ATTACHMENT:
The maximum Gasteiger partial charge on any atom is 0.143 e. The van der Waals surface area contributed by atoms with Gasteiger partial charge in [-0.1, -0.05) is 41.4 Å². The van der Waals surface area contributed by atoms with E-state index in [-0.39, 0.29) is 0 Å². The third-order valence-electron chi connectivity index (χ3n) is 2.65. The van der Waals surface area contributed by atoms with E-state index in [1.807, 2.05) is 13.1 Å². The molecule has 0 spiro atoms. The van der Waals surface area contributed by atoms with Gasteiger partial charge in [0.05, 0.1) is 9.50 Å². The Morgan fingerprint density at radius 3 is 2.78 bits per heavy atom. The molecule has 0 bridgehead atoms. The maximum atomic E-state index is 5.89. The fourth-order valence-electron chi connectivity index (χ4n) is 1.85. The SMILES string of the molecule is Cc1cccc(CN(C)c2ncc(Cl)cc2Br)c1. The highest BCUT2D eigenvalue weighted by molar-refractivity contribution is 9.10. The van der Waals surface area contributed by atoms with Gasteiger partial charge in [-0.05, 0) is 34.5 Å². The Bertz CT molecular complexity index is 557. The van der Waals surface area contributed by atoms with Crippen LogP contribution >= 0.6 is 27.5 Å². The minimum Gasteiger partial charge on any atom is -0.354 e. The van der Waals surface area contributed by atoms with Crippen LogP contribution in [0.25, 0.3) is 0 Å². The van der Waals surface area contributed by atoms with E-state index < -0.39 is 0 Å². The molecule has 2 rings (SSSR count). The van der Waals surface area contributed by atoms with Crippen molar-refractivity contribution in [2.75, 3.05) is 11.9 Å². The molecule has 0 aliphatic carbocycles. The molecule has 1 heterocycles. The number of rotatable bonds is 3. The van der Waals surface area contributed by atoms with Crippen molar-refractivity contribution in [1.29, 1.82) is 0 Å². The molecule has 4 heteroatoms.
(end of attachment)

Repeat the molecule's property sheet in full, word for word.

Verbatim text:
The maximum Gasteiger partial charge on any atom is 0.143 e. The van der Waals surface area contributed by atoms with Gasteiger partial charge in [-0.1, -0.05) is 41.4 Å². The van der Waals surface area contributed by atoms with E-state index in [-0.39, 0.29) is 0 Å². The third-order valence-electron chi connectivity index (χ3n) is 2.65. The van der Waals surface area contributed by atoms with E-state index in [1.807, 2.05) is 13.1 Å². The molecule has 0 spiro atoms. The van der Waals surface area contributed by atoms with Gasteiger partial charge in [0.05, 0.1) is 9.50 Å². The Morgan fingerprint density at radius 3 is 2.78 bits per heavy atom. The molecule has 0 bridgehead atoms. The maximum atomic E-state index is 5.89. The fourth-order valence-electron chi connectivity index (χ4n) is 1.85. The SMILES string of the molecule is Cc1cccc(CN(C)c2ncc(Cl)cc2Br)c1. The highest BCUT2D eigenvalue weighted by molar-refractivity contribution is 9.10. The van der Waals surface area contributed by atoms with Gasteiger partial charge in [-0.05, 0) is 34.5 Å². The Bertz CT molecular complexity index is 557. The van der Waals surface area contributed by atoms with Crippen LogP contribution >= 0.6 is 27.5 Å². The minimum Gasteiger partial charge on any atom is -0.354 e. The van der Waals surface area contributed by atoms with Crippen LogP contribution in [0.25, 0.3) is 0 Å². The van der Waals surface area contributed by atoms with E-state index < -0.39 is 0 Å². The molecule has 2 rings (SSSR count). The van der Waals surface area contributed by atoms with Crippen molar-refractivity contribution in [2.75, 3.05) is 11.9 Å². The molecule has 0 aliphatic carbocycles. The molecule has 1 heterocycles. The number of rotatable bonds is 3. The van der Waals surface area contributed by atoms with Crippen molar-refractivity contribution in [1.29, 1.82) is 0 Å². The molecule has 4 heteroatoms.